HYP CEO Hayoung Park says brands are leaving money on the table, particularly when it comes to how they treat the “tainted” secondary resale markets.
The New York-based founder backs up his claims with key lessons learned from building a 300-pair shoe collection over the course of four years.
“I bought and sold apparel based entirely on what Kanye West, A$AP Rocky, and Playboi Carti would wear,” he explains, adding that prominent socialites’ fashion pieces would increase in value exponentially when their pictures would circulate on social media. Frontrunning the resale markets allowed Park to capture hundreds of percent of profit.
“The brands were not participating in the data collection or this profit,” he adds. This led him to draft the idea of HYP.
Park spoke with executives at Supreme, Louis Vuitton, and Prada; he fine-tuned HYP, making it what it is today: an auction house with social and dynamic pricing layers.
Maximizing Validation Per Dollar
HYP claims to yield thousands of percent or more in profit for brands while generating millions more in media impressions without a single dollar spent on advertising. The auction house partners with brands to launch and auction exclusive releases. Naturally, the brands’ engagement and turnover on general releases increase, too.
“On our last seven auctions, we spent $0,” Park says on social media helping elevate the clout of the bidders and clothing, accordingly. “The auctions generated over 13 million impressions and about $900,000 in inbound bids. That was possible because HYP maximizes for the consumer and validation per dollar.”
Users connect their social media to HYP accounts. When users bid or purchase apparel, they are able to see more information about each other, and that generates engagement; prices are more so the result of cultural signaling and clout, rather than the quality of the apparel.
“Traditionally, when you spend $50,000 on Louis Vuitton, you are flexing on your immediate follower group,” Park explains. “When you’re spending $50,000 on HYP, you’re getting impressions from millions of people who may not know you. Often, we see bidders getting hundreds of thousands of impressions on their Instagram, too, and it’s part of the reason why these resale markets continue to perform well while the general economy may be a bit shakier.”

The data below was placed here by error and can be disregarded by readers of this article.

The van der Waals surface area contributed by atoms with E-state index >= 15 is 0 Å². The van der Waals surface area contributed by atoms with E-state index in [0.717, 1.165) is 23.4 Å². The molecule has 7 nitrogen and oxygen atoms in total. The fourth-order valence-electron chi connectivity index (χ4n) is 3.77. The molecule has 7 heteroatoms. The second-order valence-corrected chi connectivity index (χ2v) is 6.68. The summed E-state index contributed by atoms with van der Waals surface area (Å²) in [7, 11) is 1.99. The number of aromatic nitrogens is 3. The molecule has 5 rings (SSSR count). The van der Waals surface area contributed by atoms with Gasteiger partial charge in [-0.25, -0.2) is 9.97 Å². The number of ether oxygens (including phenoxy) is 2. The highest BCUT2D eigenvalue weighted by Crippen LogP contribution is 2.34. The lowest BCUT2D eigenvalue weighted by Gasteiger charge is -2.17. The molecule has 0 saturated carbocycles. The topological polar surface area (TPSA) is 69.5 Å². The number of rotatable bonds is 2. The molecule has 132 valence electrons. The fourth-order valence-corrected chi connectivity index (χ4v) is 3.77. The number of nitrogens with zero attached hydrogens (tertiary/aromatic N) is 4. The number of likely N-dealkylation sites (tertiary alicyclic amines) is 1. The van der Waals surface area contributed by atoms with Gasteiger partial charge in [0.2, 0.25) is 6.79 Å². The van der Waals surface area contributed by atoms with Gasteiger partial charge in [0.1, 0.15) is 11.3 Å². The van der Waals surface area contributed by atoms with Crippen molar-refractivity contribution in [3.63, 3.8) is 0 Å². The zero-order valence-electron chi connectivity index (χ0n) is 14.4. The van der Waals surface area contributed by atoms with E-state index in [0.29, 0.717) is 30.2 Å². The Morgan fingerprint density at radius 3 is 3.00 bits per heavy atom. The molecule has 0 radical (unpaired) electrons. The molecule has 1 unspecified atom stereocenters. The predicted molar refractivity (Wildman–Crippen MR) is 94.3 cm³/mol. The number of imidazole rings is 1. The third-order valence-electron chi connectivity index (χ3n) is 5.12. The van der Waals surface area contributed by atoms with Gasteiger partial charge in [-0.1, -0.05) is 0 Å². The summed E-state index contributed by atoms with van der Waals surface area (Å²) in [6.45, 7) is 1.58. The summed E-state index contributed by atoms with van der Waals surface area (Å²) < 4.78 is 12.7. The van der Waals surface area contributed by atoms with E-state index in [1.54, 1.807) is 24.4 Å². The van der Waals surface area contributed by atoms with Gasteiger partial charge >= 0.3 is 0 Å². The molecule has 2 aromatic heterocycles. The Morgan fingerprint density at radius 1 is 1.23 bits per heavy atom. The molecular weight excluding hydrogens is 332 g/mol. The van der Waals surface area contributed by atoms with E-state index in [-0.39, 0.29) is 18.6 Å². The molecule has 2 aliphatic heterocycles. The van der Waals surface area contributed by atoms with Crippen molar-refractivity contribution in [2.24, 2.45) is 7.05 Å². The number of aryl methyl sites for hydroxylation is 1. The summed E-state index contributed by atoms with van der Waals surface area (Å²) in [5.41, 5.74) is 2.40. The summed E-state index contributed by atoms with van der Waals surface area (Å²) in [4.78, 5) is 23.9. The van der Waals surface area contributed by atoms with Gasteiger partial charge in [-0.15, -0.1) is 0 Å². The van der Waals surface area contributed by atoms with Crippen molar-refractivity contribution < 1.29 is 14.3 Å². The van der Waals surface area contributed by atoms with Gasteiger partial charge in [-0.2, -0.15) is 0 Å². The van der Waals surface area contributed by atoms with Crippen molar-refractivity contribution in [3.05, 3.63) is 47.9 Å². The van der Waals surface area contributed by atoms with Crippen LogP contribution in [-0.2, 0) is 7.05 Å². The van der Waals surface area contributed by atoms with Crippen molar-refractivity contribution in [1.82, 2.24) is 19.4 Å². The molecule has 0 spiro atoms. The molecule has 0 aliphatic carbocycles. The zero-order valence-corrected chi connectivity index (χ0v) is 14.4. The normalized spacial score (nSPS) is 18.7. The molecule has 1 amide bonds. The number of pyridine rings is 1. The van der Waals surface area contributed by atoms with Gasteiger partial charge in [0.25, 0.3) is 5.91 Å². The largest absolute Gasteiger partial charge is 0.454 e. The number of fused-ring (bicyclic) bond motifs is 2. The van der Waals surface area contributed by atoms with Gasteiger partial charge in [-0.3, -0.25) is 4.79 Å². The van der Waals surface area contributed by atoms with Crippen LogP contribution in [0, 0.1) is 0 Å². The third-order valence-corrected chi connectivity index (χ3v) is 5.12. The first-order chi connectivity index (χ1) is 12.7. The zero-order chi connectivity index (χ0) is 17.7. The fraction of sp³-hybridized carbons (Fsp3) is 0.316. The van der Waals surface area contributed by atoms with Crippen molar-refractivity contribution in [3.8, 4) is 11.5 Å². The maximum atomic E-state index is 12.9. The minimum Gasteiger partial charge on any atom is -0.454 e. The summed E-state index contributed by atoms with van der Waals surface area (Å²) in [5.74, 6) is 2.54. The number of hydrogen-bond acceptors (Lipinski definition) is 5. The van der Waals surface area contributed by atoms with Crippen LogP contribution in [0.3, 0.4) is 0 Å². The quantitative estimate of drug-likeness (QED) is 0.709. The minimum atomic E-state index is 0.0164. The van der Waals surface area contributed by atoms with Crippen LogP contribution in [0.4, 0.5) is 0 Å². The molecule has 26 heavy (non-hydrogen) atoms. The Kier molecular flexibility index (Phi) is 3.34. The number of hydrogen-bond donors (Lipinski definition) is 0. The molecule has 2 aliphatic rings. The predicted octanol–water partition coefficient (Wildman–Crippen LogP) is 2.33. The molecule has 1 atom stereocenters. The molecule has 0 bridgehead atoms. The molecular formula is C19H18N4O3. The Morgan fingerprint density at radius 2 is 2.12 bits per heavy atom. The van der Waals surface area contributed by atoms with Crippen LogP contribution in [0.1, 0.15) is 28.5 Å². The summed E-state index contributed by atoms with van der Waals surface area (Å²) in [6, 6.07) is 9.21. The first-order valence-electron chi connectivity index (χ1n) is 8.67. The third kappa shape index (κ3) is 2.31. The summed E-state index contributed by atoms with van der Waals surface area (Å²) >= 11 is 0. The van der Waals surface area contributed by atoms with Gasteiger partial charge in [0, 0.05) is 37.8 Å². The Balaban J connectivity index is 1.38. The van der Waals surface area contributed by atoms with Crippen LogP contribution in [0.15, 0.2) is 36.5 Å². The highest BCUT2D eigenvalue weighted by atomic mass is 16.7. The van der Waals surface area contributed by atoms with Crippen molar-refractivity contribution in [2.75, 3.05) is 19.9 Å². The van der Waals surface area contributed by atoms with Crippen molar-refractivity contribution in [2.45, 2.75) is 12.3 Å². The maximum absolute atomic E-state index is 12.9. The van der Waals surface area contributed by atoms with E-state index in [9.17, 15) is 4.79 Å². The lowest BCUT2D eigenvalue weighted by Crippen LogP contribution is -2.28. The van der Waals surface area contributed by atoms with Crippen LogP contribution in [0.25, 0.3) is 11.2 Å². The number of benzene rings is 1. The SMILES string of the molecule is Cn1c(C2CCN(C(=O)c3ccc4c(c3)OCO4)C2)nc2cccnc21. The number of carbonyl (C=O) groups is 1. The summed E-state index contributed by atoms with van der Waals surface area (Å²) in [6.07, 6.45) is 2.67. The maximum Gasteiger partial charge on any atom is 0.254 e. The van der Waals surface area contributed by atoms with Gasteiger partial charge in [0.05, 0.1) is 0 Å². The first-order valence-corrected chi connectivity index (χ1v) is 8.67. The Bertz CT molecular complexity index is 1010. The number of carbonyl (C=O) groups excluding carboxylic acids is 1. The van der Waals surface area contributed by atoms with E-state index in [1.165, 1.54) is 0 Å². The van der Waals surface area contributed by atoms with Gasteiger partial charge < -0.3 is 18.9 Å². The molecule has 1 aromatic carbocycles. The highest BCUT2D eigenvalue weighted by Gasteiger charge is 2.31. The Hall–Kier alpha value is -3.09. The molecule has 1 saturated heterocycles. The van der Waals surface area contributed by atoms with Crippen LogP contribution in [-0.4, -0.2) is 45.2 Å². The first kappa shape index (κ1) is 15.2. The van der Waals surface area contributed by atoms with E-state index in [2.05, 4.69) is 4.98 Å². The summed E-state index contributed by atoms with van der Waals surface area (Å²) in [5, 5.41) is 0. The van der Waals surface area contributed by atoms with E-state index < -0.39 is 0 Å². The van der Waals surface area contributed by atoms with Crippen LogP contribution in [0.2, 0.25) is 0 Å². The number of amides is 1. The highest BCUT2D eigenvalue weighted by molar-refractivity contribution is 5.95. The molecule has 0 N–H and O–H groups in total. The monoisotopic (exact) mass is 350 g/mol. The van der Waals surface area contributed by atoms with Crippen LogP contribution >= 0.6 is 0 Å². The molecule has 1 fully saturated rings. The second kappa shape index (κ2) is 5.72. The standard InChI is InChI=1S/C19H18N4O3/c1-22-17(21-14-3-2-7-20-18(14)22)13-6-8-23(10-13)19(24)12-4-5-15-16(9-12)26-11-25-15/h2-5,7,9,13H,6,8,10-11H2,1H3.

Dollars, Influence, And Exposure
“Your incentives for bidding are completely different than they are on eBay, Sotheby’s, or Christie’s,” Park says. “On those platforms, everyone bids in the last couple of minutes. On HYP, most of the bidding activity happens in the first 36 hours because people are flexing, and they are incentivized to raise the price on themselves. Its social validation on a much grander scale.”
Park, a college dropout, was able to raise over $1.3 million at a $12 million valuation from the likes of Jake Paul’s Anti Fund, the Palm Tree Crew originally founded by Kygo, among brand executives from VF, the company behind Vans, The North Face, Timberland, and Supreme.
“Brands recognize that we are an inflection point for virality and elevation of status because price serves as a reference point to tell users how much to care about something,” Park explains. “From the start, we thought about how to get the masses to care about the general release products that come after. It boils down to dollars, influence, and exposure.”
Life After Proof Of Concept
Park says he went against his parent’s wishes and left school to pursue HYP full-time. The proof of concept was well received, and he is confident that HYP will become mainstream.
Park remains focused on involving more brands and building tools to elevate legitimacy, something the likes of StockX, Sotheby’s, and Christie’s still struggle with.
“Generally speaking, the factories making goods for luxury brands do not pay employees that well,” Park alleges, citing a 2012 story where one Chanel factory had its serial numbers stolen. “Often, you’ll see backdoor relationships form, and factory employees will sell units marked as defective, burned, or discarded. These units will end up on the resale market, and it decreases the value of the brands significantly.”
HYP can claim legitimacy because apparel comes directly from the brands; HYP never touches the inventory. To solidify and elevate its position in the market, Park adds that he is working on new solutions such as embedding chips into products and linking back to a digital ownership certificate or users’ social media profiles.
“We could let you transfer this digital legitimacy and ownership, instead of just the physical ownership,” he says. “The clout is the utility and the utility only matters when it is social.”
Produced in association with Benzinga